What useful life should be considered when estimating the TAB factor of an intangible asset?

Amortisation of intangible assets is not always tax deductible. Its deductibility depends on the corporate income tax legislation of single countries. Most countries define maximum amortisation rates or minimum number of years in which the amortisation of intangible assets can be deducted, if at all. This page displays the legal tax amortisation periods of the main types of intangible assets.

Summary Table

CountryPatentsTechnologyTrademarkCustomer relationships GoodwillLast update
New ZealandRULRULRULno TABno TABApr 2016

Further Detail and Source Legislation

Tax amortisation of intangibles in New Zealand is defined by the Income Tax Act of 2007.[1]

Schedule 14[2] of the Income Tax Act 2007 displays a list of the types of depreciable intangible assets for tax purposes. The list includes, among others: patents, copyright software and trademarks and does not include either customer relationships or goodwill.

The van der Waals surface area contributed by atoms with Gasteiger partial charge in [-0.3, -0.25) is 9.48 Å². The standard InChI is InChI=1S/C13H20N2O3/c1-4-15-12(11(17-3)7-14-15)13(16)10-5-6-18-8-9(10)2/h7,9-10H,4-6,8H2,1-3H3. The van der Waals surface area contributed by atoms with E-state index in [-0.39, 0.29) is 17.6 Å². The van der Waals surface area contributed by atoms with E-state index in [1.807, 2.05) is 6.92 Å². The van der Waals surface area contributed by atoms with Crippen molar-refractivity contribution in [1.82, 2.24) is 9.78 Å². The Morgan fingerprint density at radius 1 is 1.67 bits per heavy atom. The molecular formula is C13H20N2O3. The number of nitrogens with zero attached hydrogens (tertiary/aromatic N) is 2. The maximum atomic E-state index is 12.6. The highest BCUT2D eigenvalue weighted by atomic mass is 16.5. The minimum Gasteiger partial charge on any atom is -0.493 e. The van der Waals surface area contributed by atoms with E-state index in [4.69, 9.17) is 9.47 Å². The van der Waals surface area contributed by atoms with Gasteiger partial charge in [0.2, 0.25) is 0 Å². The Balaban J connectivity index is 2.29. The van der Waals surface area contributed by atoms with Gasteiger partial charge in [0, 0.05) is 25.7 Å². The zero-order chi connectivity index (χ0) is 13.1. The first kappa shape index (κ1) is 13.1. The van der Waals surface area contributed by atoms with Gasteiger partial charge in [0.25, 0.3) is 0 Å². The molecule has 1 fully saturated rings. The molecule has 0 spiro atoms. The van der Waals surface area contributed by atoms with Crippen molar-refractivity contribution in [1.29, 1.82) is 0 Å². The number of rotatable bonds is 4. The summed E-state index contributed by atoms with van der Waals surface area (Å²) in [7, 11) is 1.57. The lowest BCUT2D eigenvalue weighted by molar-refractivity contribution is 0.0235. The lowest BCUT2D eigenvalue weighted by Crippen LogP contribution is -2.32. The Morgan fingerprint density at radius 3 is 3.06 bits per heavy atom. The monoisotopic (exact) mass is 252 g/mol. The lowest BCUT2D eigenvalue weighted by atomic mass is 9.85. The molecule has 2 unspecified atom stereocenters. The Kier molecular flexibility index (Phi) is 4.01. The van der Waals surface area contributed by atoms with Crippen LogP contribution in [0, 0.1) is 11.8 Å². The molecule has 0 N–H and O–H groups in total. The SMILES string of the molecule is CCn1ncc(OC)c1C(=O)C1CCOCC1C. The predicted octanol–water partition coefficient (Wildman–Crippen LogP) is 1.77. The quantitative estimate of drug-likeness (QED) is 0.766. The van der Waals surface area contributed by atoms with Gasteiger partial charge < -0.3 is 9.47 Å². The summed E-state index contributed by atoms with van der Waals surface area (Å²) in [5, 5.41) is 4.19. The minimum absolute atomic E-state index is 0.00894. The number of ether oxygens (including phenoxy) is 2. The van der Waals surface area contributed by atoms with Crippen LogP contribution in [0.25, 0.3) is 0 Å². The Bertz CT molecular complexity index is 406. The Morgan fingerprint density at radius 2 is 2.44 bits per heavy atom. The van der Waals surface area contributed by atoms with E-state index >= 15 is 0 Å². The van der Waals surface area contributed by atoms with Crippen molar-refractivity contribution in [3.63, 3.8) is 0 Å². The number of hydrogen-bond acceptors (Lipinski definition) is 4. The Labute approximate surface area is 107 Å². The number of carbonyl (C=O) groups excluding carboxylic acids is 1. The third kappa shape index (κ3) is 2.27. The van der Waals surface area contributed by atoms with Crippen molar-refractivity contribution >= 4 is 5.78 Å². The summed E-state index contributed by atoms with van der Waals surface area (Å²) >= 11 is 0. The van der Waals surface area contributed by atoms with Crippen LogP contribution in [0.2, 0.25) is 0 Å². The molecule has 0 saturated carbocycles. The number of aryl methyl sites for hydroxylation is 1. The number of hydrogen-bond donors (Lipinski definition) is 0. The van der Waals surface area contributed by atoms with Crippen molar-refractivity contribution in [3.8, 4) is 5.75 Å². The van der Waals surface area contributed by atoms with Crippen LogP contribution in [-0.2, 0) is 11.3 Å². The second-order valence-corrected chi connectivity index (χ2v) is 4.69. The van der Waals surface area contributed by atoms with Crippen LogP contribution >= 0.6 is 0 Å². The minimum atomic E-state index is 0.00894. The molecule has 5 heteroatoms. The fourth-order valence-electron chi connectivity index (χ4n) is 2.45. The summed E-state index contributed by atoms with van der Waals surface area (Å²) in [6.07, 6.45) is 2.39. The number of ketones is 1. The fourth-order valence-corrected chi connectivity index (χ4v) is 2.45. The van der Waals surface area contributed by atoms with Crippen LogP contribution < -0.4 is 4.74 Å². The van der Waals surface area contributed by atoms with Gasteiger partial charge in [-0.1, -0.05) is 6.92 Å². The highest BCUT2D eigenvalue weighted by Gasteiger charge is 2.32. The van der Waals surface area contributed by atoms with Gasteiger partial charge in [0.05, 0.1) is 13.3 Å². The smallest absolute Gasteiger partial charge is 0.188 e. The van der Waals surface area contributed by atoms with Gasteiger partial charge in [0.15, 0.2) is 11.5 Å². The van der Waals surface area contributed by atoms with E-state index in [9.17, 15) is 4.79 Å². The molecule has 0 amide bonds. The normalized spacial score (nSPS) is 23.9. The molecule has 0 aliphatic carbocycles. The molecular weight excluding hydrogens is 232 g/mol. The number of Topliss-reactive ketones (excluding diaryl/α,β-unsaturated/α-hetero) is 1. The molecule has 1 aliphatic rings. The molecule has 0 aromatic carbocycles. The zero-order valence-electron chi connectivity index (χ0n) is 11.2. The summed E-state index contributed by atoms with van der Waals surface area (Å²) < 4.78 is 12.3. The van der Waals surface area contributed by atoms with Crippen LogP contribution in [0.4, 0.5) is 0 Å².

Depreciable intangible assets are clasified in two groups of amortisation rules:[3]

  1. Intangible assets with a fixed life, such as concessions: can be amortised on straight line basis.
  2. Intangible assets with without a fixed life: can be amortised based on either straight line of fixed percentage ("Diminishing value method") over their estimated useful life.[4]

  1. ^ Income Tax Act 2007
  2. ^ Schedule 14 of the Income Tax Act 2007
  3. ^ Depreciation, a guide for business
  4. ^ Meaning of estimated useful life according to Income Tax Act 2007

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